Time changes everything, and in Iowa, that’s glaringly apparent in many of the state’s communities with populations of less than 5,000 people. So the story goes, small towns are dying. But according to Iowa State Professor Terry Besser, that’s not exactly true. She has been monitoring Iowa’s rural communities for more than two decades, trying to put her finger on what it is that keeps towns alive… and what contributes to the rural blight.
She says community pride and “social capital,” the sense of belonging and purpose citizens feel, play a big role. Shane Kiernan, who lives in Conrad, Iowa, agrees. In the late 1980’s folks in his town were faced with the realization that their grocery store was going to close, and that, he thought, would seal the town's fate. Grocery stores are what he calls “anchor stores” in smaller communities.
Kiernan says the community held a town meeting, and banned together to ensure the store would keep its doors open. “We started focusing on small victories,” he says. “Eventually, after lots of little fundraisers and community events, tons of people were on board. We even made sweatshirts for the town “university.” They said ‘e plurbus plow us,’ fitting because there are lots of farming families who live in Conrad.”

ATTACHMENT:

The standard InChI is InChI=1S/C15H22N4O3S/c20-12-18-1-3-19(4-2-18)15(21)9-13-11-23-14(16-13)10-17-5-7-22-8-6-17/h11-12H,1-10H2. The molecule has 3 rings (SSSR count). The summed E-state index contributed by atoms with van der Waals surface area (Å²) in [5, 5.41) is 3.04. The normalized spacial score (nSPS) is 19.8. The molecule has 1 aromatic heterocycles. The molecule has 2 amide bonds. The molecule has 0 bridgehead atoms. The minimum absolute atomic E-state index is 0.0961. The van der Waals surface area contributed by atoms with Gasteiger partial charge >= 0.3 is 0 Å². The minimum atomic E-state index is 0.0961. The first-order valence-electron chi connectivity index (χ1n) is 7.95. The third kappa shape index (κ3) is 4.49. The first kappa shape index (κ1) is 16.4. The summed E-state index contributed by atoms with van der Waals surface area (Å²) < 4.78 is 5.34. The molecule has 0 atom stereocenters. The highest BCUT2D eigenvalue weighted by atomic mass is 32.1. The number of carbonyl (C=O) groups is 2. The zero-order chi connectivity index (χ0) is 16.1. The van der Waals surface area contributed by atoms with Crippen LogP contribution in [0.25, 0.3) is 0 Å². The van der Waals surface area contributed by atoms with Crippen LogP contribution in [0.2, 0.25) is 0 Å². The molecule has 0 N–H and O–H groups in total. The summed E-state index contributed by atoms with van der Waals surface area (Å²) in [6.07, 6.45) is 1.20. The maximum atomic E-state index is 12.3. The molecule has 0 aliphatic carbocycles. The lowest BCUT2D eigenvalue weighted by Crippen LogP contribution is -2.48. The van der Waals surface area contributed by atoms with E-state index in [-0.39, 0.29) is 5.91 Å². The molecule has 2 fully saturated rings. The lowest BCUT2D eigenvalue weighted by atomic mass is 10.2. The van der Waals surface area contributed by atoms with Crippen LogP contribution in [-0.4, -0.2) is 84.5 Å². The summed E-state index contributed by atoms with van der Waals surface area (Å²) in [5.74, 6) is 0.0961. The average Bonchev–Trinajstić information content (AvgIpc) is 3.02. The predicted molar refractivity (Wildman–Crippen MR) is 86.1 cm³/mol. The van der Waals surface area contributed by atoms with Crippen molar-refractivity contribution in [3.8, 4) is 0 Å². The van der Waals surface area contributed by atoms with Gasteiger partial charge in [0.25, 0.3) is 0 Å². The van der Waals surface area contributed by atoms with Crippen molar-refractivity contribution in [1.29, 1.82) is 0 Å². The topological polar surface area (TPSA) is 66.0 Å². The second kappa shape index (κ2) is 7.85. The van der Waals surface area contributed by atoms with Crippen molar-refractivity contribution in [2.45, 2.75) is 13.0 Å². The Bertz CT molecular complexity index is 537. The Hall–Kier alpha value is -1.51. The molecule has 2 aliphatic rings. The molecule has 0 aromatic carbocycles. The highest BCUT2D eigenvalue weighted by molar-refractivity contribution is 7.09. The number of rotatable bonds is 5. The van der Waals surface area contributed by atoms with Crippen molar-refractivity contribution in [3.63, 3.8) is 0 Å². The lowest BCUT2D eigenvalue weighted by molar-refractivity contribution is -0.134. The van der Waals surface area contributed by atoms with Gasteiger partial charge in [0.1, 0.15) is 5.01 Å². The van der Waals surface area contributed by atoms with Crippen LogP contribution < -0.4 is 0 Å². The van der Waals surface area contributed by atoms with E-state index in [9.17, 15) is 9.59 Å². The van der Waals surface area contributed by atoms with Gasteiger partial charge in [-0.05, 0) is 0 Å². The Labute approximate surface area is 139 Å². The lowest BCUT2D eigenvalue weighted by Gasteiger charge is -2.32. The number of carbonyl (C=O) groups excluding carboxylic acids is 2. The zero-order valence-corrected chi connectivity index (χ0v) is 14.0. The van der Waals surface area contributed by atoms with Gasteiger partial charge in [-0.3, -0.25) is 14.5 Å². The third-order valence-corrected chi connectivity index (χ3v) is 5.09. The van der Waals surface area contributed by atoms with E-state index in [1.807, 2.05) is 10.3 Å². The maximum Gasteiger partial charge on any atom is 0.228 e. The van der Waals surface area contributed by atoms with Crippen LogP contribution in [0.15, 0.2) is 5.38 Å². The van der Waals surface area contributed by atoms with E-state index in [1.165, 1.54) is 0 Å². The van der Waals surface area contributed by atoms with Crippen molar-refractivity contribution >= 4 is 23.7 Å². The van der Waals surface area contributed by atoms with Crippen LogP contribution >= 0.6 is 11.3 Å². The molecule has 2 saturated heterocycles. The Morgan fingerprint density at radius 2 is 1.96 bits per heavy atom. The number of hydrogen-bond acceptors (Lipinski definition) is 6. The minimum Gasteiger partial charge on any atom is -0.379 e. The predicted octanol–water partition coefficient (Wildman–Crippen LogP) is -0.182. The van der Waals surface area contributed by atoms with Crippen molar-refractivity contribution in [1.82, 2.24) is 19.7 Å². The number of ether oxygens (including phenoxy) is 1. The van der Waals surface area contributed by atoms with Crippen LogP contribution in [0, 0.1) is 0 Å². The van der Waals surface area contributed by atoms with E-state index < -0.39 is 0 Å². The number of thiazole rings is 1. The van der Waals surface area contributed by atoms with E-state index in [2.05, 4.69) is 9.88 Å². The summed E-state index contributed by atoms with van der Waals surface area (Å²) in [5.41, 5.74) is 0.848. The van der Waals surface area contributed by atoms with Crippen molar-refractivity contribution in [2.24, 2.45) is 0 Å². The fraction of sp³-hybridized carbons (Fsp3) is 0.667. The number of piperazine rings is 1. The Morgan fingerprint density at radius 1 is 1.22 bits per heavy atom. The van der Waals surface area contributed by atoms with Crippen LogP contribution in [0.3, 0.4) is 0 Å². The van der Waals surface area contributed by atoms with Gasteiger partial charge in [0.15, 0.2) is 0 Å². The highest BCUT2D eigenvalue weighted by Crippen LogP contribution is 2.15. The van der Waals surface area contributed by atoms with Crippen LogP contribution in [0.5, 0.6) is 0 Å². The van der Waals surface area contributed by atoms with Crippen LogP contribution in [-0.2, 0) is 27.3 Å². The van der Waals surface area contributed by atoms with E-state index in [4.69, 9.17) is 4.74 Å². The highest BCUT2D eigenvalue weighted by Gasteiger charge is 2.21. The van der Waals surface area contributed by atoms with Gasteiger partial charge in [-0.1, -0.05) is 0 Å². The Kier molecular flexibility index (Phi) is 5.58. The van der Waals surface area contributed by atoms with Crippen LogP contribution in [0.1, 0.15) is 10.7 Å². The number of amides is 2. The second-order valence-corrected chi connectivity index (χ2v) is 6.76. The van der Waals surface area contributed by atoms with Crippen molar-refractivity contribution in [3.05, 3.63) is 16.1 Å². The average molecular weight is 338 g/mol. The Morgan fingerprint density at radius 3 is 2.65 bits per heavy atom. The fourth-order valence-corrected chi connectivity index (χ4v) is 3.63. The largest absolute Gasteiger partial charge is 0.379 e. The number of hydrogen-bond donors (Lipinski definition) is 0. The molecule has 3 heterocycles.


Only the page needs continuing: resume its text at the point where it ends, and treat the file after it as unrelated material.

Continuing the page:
This hour on Talk of Iowa, Besser and Kiernan talk with host Charity Nebbe. We also hear from Wendy Heuton, who is Executive Director of Osage, Iowa’s Chamber of Commerce; Marcie Bourner, who is a part of Gowrie, Iowa’s Development Commission; and Paul Clousing, City Manager in Sioux Center. Michael Wagler, State Coordinator for the Main Street Iowa program, which helps Iowa’s towns with development projects, also joins the conversation.
*This program originally aired on Talk of Iowa on May 22, 2014.